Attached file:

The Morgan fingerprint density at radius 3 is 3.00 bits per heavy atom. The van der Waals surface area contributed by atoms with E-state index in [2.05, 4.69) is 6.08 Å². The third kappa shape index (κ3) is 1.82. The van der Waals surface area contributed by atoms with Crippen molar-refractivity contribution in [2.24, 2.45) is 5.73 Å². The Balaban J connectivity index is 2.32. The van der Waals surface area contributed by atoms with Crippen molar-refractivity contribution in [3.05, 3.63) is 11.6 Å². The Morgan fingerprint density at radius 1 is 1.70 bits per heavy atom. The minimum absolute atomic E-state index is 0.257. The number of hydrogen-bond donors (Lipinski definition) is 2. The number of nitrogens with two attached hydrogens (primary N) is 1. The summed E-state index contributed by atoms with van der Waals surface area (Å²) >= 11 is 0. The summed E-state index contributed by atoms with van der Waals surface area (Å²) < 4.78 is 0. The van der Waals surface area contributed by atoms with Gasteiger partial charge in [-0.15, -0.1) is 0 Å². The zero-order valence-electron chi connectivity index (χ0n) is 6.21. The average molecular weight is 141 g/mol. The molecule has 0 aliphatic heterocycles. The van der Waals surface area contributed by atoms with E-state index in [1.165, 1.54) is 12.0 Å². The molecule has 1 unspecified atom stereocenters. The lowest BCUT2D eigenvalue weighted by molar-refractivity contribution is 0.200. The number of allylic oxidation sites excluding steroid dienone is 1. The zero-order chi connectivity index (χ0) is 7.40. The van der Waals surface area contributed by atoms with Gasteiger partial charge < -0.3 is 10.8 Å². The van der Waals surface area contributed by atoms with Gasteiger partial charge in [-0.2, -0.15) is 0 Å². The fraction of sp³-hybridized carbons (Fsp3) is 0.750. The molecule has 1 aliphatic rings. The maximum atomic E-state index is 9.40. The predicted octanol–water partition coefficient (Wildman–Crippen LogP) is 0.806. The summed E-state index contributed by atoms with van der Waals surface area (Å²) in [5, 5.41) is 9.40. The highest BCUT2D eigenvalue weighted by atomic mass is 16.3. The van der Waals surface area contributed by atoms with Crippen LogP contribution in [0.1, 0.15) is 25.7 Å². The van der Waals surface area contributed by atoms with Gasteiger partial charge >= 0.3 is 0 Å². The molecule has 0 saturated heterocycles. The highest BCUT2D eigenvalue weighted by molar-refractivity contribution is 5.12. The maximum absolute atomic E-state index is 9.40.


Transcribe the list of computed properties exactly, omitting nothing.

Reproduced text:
The Morgan fingerprint density at radius 3 is 3.00 bits per heavy atom. The van der Waals surface area contributed by atoms with E-state index in [2.05, 4.69) is 6.08 Å². The third kappa shape index (κ3) is 1.82. The van der Waals surface area contributed by atoms with Crippen molar-refractivity contribution in [2.24, 2.45) is 5.73 Å². The Balaban J connectivity index is 2.32. The van der Waals surface area contributed by atoms with Crippen molar-refractivity contribution in [3.05, 3.63) is 11.6 Å². The Morgan fingerprint density at radius 1 is 1.70 bits per heavy atom. The minimum absolute atomic E-state index is 0.257. The number of hydrogen-bond donors (Lipinski definition) is 2. The number of nitrogens with two attached hydrogens (primary N) is 1. The summed E-state index contributed by atoms with van der Waals surface area (Å²) >= 11 is 0. The summed E-state index contributed by atoms with van der Waals surface area (Å²) < 4.78 is 0. The van der Waals surface area contributed by atoms with Gasteiger partial charge in [-0.15, -0.1) is 0 Å². The zero-order valence-electron chi connectivity index (χ0n) is 6.21. The average molecular weight is 141 g/mol. The molecule has 0 aliphatic heterocycles. The van der Waals surface area contributed by atoms with E-state index in [1.165, 1.54) is 12.0 Å². The molecule has 1 unspecified atom stereocenters. The lowest BCUT2D eigenvalue weighted by molar-refractivity contribution is 0.200. The number of allylic oxidation sites excluding steroid dienone is 1. The zero-order chi connectivity index (χ0) is 7.40. The van der Waals surface area contributed by atoms with Gasteiger partial charge < -0.3 is 10.8 Å². The van der Waals surface area contributed by atoms with Gasteiger partial charge in [-0.2, -0.15) is 0 Å². The fraction of sp³-hybridized carbons (Fsp3) is 0.750. The molecule has 1 aliphatic rings. The maximum atomic E-state index is 9.40. The predicted octanol–water partition coefficient (Wildman–Crippen LogP) is 0.806. The summed E-state index contributed by atoms with van der Waals surface area (Å²) in [5, 5.41) is 9.40. The highest BCUT2D eigenvalue weighted by atomic mass is 16.3. The van der Waals surface area contributed by atoms with Crippen LogP contribution in [0.1, 0.15) is 25.7 Å². The van der Waals surface area contributed by atoms with Gasteiger partial charge >= 0.3 is 0 Å². The molecule has 0 saturated heterocycles. The highest BCUT2D eigenvalue weighted by molar-refractivity contribution is 5.12. The maximum absolute atomic E-state index is 9.40.